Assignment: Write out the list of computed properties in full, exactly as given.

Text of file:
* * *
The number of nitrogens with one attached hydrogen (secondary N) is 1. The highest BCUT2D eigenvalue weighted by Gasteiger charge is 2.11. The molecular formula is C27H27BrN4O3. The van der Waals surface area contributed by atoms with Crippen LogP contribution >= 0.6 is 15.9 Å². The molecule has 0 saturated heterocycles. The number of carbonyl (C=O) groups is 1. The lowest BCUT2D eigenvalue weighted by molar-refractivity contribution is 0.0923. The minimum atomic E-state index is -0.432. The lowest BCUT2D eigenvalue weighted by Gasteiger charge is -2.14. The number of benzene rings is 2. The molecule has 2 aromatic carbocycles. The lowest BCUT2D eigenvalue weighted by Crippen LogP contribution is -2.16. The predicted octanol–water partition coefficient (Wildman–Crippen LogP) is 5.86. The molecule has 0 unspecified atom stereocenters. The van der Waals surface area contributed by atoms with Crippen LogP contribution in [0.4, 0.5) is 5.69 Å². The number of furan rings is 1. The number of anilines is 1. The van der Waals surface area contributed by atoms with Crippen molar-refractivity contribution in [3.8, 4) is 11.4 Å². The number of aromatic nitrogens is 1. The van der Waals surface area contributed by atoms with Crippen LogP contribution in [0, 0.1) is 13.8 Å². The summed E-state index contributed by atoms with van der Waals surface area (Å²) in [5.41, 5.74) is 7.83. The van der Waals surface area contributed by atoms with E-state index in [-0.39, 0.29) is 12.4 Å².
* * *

The number of nitrogens with one attached hydrogen (secondary N) is 1. The highest BCUT2D eigenvalue weighted by Gasteiger charge is 2.11. The molecular formula is C27H27BrN4O3. The van der Waals surface area contributed by atoms with Crippen LogP contribution >= 0.6 is 15.9 Å². The molecule has 0 saturated heterocycles. The number of carbonyl (C=O) groups is 1. The lowest BCUT2D eigenvalue weighted by molar-refractivity contribution is 0.0923. The minimum atomic E-state index is -0.432. The lowest BCUT2D eigenvalue weighted by Gasteiger charge is -2.14. The number of benzene rings is 2. The molecule has 2 aromatic carbocycles. The lowest BCUT2D eigenvalue weighted by Crippen LogP contribution is -2.16. The predicted octanol–water partition coefficient (Wildman–Crippen LogP) is 5.86. The molecule has 0 unspecified atom stereocenters. The van der Waals surface area contributed by atoms with Crippen LogP contribution in [0.4, 0.5) is 5.69 Å². The number of furan rings is 1. The number of anilines is 1. The van der Waals surface area contributed by atoms with Crippen molar-refractivity contribution in [3.8, 4) is 11.4 Å². The number of aromatic nitrogens is 1. The van der Waals surface area contributed by atoms with Crippen LogP contribution in [0, 0.1) is 13.8 Å². The summed E-state index contributed by atoms with van der Waals surface area (Å²) in [5.41, 5.74) is 7.83. The van der Waals surface area contributed by atoms with E-state index in [-0.39, 0.29) is 12.4 Å².